Read the full report at www.arc.gov
A January 2017 report issued by the Centers for Disease Control and Prevention (CDC) demonstrated that rural mortality rates have “decreased at a much slower pace, resulting in a widening gap between rural and urban mortality.” But, COPD Foundation president Grace Anne Dorney Koppel is quick to highlight an important outlier disease.
“Over the past 15 years, there is this growing divide between rural and metropolitan America, especially for the five leading rural causes of excess deaths,” Koppel said.
Read Full Story at : https://www.ruralhealthinfo.org/rural-monitor/rural-copd/
Photo by West Virginia Clinical and Translational Science Institute
The Exponent Telegram
MORGANTOWN — The West Virginia Clinical and Translational Science Institute has successfully competed renewal for funding from the National Institutes of Health with a five-year $20 million grant to improve health outcomes in West Virginia.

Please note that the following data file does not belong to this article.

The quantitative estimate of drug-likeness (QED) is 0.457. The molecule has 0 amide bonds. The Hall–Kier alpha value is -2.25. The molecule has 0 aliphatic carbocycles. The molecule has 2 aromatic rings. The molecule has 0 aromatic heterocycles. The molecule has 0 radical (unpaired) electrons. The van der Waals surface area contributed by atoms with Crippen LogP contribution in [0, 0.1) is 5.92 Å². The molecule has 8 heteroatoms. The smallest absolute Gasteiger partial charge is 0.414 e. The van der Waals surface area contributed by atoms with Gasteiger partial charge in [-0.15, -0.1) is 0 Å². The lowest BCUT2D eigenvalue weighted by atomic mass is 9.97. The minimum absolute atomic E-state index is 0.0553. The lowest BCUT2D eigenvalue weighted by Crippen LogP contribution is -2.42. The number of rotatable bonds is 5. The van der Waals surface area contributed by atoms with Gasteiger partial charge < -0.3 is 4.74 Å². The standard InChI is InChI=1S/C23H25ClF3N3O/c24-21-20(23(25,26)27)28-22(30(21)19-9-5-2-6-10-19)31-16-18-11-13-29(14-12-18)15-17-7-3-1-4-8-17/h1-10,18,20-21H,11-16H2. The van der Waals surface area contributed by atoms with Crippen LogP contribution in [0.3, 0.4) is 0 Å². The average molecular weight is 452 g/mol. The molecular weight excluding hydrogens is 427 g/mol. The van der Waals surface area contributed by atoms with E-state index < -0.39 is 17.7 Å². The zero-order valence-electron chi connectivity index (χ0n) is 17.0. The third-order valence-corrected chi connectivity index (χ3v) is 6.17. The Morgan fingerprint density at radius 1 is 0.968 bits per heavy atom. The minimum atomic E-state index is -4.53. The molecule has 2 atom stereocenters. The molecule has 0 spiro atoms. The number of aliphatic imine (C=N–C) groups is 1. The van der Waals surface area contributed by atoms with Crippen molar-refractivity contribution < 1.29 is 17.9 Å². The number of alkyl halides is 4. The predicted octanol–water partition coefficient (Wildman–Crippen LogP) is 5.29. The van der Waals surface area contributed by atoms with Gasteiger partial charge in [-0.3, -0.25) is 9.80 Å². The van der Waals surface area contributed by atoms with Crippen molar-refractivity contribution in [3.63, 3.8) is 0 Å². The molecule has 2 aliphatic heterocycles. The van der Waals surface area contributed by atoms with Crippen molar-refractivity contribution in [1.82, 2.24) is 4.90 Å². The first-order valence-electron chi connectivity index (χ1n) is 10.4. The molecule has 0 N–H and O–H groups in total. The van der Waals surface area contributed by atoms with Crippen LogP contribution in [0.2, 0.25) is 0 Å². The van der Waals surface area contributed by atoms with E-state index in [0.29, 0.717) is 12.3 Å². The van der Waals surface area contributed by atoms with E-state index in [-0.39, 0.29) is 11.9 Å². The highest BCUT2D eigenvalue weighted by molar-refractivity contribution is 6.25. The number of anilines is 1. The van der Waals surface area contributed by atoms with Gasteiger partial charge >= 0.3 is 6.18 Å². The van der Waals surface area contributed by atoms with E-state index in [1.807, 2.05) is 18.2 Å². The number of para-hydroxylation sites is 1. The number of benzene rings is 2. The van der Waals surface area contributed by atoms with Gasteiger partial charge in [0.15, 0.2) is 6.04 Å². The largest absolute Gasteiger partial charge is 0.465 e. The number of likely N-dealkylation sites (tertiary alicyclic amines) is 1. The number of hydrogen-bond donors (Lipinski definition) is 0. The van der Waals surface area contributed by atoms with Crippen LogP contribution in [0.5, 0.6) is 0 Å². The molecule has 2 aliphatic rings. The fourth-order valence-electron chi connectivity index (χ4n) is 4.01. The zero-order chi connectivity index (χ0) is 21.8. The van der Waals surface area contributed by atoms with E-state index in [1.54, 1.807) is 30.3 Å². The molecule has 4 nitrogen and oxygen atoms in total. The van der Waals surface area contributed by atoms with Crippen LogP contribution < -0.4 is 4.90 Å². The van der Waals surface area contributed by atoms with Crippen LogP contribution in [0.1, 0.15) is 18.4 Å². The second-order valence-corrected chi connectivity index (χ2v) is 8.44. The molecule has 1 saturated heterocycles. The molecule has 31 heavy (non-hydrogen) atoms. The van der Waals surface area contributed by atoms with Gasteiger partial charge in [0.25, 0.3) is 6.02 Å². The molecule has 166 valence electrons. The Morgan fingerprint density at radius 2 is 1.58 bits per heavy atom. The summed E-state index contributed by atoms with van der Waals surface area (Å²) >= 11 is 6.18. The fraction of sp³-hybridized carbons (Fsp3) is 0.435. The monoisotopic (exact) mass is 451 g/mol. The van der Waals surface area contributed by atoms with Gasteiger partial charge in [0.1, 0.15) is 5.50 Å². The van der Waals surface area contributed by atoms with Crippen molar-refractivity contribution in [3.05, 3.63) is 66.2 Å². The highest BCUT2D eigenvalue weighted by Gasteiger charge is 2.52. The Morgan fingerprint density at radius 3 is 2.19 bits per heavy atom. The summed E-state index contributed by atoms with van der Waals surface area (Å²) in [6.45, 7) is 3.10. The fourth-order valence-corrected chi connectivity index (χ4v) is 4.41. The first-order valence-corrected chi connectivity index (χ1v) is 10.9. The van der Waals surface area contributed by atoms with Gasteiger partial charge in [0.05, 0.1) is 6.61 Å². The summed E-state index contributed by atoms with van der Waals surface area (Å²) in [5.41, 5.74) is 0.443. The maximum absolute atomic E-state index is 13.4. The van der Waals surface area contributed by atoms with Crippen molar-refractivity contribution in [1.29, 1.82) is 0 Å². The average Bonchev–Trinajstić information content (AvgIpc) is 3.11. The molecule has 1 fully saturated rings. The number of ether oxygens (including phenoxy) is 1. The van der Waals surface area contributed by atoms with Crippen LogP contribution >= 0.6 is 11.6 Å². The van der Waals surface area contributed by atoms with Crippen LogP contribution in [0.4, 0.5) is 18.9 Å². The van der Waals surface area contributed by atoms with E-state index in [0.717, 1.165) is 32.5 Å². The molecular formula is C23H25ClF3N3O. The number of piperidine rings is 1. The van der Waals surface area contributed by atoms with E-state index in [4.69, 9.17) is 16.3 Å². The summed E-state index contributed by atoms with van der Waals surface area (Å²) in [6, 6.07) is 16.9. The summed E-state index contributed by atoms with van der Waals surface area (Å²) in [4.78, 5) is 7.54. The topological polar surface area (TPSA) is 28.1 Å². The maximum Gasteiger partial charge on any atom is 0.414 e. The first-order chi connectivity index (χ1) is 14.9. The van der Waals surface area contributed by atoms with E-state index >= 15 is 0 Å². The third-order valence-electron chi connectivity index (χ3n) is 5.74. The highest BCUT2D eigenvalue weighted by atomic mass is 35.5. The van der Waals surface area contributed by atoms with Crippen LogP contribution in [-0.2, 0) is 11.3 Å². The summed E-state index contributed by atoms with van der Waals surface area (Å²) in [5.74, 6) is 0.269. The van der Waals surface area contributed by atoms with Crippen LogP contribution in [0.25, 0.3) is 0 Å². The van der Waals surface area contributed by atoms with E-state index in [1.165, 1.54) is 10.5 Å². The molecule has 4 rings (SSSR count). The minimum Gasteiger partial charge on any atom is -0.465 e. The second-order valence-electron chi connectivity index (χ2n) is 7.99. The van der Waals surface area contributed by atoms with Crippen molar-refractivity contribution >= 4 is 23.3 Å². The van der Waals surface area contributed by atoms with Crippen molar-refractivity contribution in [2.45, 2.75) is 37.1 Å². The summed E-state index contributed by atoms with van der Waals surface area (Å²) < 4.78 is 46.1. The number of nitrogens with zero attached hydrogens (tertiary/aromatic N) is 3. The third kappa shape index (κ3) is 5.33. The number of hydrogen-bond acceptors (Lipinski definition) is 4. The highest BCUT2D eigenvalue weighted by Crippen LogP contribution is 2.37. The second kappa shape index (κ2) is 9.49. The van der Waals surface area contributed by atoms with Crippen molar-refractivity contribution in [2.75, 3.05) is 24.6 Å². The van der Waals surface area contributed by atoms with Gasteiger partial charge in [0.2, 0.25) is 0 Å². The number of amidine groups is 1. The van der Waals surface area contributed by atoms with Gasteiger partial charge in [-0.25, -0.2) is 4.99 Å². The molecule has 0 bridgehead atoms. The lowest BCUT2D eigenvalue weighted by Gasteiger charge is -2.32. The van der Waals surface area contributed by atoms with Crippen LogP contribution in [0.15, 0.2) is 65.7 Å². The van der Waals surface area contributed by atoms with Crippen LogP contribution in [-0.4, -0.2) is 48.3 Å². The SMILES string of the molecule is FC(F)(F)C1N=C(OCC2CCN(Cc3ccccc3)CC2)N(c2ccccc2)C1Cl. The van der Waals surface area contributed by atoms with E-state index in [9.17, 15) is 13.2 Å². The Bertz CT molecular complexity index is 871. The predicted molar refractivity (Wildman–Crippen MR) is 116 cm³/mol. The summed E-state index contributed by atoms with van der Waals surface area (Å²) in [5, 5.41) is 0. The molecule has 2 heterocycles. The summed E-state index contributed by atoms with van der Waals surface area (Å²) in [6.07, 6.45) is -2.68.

This grant provides five more years of funding, extending WVCTSI’s 2012 Institutional Development Award for Clinical and Translational Research through 2022.
“This funding will enable WVCTSI to reach a new level of statewide programming, supporting West Virginia investigators in academic medical centers and community clinics to find real solutions that will lead to better health for West Virginians,” said Sally Hodder, M.D., WVCTSI director and principal investigator.
With this new grant, WVCTSI will continue to offer funding and services to accelerate the creation and translation of new knowledge to impact health issues in rural communities. Additionally, WVCTSI has planned new programs and support, particularly for early career researchers starting their career in West Virginia…
Read the full story at www.theet.com
Photo: Andrew Malone/FlickrCC
Dr. Farzad Mostashari/HealthCare Dive